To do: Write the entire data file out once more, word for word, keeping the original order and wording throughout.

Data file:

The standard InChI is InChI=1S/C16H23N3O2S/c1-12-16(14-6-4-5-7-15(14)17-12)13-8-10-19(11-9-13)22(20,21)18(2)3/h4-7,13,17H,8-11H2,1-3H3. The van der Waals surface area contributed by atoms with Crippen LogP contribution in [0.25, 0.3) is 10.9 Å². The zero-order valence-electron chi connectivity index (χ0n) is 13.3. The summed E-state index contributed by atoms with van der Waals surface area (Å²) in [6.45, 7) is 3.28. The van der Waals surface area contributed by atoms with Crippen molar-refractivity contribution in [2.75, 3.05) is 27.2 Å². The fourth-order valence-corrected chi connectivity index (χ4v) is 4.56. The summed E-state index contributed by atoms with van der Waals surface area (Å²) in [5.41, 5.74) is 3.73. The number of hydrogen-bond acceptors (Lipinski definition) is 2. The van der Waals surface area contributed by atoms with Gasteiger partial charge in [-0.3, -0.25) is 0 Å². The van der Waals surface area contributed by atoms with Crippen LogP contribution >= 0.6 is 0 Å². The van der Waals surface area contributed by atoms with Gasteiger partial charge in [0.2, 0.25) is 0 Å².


The standard InChI is InChI=1S/C16H23N3O2S/c1-12-16(14-6-4-5-7-15(14)17-12)13-8-10-19(11-9-13)22(20,21)18(2)3/h4-7,13,17H,8-11H2,1-3H3. The van der Waals surface area contributed by atoms with Crippen LogP contribution in [0.25, 0.3) is 10.9 Å². The zero-order valence-electron chi connectivity index (χ0n) is 13.3. The summed E-state index contributed by atoms with van der Waals surface area (Å²) in [6.45, 7) is 3.28. The van der Waals surface area contributed by atoms with Crippen molar-refractivity contribution in [2.75, 3.05) is 27.2 Å². The fourth-order valence-corrected chi connectivity index (χ4v) is 4.56. The summed E-state index contributed by atoms with van der Waals surface area (Å²) in [5.41, 5.74) is 3.73. The number of hydrogen-bond acceptors (Lipinski definition) is 2. The van der Waals surface area contributed by atoms with Gasteiger partial charge in [-0.3, -0.25) is 0 Å². The van der Waals surface area contributed by atoms with Crippen LogP contribution >= 0.6 is 0 Å². The van der Waals surface area contributed by atoms with Gasteiger partial charge in [0.2, 0.25) is 0 Å².